The Big Draw in partnership with Bodleian Libraries, Museum of the History of Science, The Story Museum, Modern Art Oxford, Old Fire Station, Ashmolean Museum, Pitt Rivers Museum, and Oxford University Museum of Natural History.
On 19 September 2015, renowned author, Philip Pullman, and Children’s Laureate, Chris Riddell, will launch international drawing festival, The Big Draw 2015, at a free public event championing visual literacy and connecting nine venues across Oxford in an epic celebration of creativity.
Hosted by the world famous Bodleian Libraries, and announced by celebrated author Philip Pullman and Children’s Laureate Chris Riddell, the launch of this year’s Big Draw Festival will champion the universal language of drawing and highlight the importance of creativity in education, literature and society.
Following a public launch at the Weston Library, Bodleian Libraries, a free Walk & Draw Trail will connect nine of Oxford’s leading galleries, museums and arts organisations demonstrating the relevance of drawing across all sectors and revealing this year’s Big Draw theme, Every Drawing Tells a Story. Throughout the international Big Draw festival (1-31 October), visitors can discover treasures old and new in creative workshops at each Oxford venue, using a map specially designed by artist Adam Dant.
Oxford's Walk and Draw Trail Map for The Big Draw 2015. © Adam Dant 2015
The launch will offer over twenty unique activities for all ages, starting in the Weston Library with an open invitation to sign in to the world’s longest visitors’ book, drawing alongside famous and budding illustrators. Visitors can experience the magic of drawing with a camera obscura; make their own artist’s books and print using the Bodleian’s wooden press; have their portrait drawn by three actual robots; join artist Claire Duffy and the World Wildlife Fund–UK to support a campaign to save endangered birds; discover digital drawing with Angus Dick and work with artist Adam Dant, official recorder – in drawings – of the recent General Election, to create a bibliotopia.
Young visitors to The Story Museum can colour themselves a takeaway meal in the Ready, Steady, Colour tent, paint with arrows at the Ashmolean Museum and discover what’s hidden inside secret drawers at the Pitt Rivers Museum before making minibeast masterpieces and dinosaur doodles at Oxford University Museum of Natural History. Participants of all ages can try 3D drawing at the Museum of the History of Science, yarn-storm Radcliffe Square with Deadly Knitshade, contribute to a never-ending collaborative drawing at Modern Art Oxford or animate a prequel to ‘The Tempest’ with digital media at the Old Fire Station. Blackwell’s Bookshop will host cartooning sessions and competitions to accompany a book signing by Chris Riddell.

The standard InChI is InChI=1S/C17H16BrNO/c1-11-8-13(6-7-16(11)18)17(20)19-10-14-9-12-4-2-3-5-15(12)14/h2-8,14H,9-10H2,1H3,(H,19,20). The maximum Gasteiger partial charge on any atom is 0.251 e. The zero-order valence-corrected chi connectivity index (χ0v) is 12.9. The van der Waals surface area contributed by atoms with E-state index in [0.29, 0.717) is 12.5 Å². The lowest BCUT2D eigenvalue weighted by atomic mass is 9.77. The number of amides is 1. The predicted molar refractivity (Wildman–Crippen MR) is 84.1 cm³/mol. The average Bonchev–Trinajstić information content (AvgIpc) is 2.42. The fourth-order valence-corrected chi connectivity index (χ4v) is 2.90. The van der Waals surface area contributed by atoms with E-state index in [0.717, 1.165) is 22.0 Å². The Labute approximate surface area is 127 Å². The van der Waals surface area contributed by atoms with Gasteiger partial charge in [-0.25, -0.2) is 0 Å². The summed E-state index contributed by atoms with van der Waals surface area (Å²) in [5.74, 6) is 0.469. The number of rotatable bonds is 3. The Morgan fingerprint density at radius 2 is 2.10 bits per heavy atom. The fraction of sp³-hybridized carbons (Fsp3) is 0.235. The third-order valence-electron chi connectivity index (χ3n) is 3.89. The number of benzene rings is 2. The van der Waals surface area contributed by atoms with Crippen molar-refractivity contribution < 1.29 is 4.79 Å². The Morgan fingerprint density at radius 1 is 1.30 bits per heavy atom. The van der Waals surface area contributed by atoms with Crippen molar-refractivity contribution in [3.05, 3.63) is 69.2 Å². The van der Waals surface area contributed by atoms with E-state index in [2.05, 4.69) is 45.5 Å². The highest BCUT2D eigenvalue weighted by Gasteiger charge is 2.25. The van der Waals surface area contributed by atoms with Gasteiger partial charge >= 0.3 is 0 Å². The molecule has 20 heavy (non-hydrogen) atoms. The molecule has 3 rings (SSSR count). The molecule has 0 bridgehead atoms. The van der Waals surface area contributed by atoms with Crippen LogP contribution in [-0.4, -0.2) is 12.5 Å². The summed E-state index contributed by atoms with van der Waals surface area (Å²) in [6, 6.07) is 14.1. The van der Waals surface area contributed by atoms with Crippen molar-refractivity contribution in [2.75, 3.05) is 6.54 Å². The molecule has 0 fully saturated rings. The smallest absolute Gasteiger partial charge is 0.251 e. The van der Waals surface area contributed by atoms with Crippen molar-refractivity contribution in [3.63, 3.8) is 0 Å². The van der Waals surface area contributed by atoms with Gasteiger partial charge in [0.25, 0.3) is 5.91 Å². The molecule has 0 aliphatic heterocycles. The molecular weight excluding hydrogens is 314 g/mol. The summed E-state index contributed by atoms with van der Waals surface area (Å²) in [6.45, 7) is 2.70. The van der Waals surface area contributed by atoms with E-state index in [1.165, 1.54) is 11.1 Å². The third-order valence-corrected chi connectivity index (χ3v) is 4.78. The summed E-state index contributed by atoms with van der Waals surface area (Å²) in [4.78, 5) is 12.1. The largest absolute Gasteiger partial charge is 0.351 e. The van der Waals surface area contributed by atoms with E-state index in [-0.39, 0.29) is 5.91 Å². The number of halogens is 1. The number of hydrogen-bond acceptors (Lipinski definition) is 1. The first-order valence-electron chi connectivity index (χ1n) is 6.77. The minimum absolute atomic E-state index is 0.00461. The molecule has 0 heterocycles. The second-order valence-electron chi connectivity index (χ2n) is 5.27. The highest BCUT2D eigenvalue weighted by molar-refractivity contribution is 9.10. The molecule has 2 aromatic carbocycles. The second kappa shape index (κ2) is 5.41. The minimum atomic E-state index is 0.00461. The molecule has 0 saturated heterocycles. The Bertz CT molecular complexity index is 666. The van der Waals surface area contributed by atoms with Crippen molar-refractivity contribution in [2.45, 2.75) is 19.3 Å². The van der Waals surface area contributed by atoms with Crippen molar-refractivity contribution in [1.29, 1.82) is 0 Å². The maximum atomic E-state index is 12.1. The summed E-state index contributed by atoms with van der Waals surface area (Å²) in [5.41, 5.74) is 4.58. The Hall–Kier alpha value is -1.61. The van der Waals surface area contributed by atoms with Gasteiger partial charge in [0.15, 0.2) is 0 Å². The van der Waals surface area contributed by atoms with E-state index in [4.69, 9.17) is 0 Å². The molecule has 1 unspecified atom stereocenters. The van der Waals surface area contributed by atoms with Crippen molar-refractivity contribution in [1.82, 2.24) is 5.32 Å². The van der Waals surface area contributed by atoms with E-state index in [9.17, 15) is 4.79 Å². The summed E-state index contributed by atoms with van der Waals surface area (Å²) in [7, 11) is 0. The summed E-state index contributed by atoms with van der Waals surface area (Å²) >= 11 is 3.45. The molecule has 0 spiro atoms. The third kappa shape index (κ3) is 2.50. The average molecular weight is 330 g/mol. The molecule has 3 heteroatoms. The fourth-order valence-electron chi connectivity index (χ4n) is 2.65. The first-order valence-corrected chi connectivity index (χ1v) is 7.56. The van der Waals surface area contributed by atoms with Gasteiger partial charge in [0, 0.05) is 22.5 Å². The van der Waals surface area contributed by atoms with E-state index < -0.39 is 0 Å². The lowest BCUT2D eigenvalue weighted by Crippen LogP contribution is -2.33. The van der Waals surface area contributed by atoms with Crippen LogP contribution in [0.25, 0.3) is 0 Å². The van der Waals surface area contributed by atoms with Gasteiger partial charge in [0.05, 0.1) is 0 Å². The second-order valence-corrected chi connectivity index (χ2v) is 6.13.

Sue Grayson Ford, President of The Big Draw and coordinator of the Oxford launch, said:
‘The Big Draw is a charity that changes lives by helping people to express themselves through the universal language of drawing. At hundreds of events across the globe, our annual Big Draw encourages communities to breakdown cultural barriers, individuals to banish inhibitions, pick up a pencil and see where their imaginations lead, and policymakers to witness the power of drawing. It is a great privilege to be joined by so many of Oxford’s leading cultural institutions to demonstrate its role in their work.’
Richard Ovenden, Bodley’s Librarian, said:
‘It is very exciting to see the Big Draw launched in Oxford and we’re delighted that the Bodleian Libraries are able to participate, with the new Weston Library a key site for the launch. Oxford has a rich artistic history and the Big Draw Festival is a wonderful way to showcase the city’s creativity, taking inspiration from the amazing artists and the world-class collections held by many of the participating venues across the city and the university.’
Author Philip Pullman. © KT Bruce
Celebrated Author, Philip Pullman, said:
‘I’m really looking forward to The Big Draw because drawing is such a pleasure that I want everyone to share it. The feeling of a sharp pencil moving over a piece of good paper is a delight to the hand as well as to the eye. By far the best way to see things clearly is to draw them, and looking and drawing are a key to understanding the world in quite different ways from listening and reading. Literacy is vital, of course, but it would be wonderful to give everyone—adult as well as child—a chance to master picturacy as well.’
Join The Big Draw mailing list (on the right) to find out about events near you, or organise your own Big Draw.
Participating Oxford venues include Bodleian Libraries, Radcliffe Square, Museum of the History of Science, The Story Museum, Modern Art Oxford, Old Fire Station, Ashmolean Museum, Pitt Rivers Museum, and Oxford University Museum of Natural History.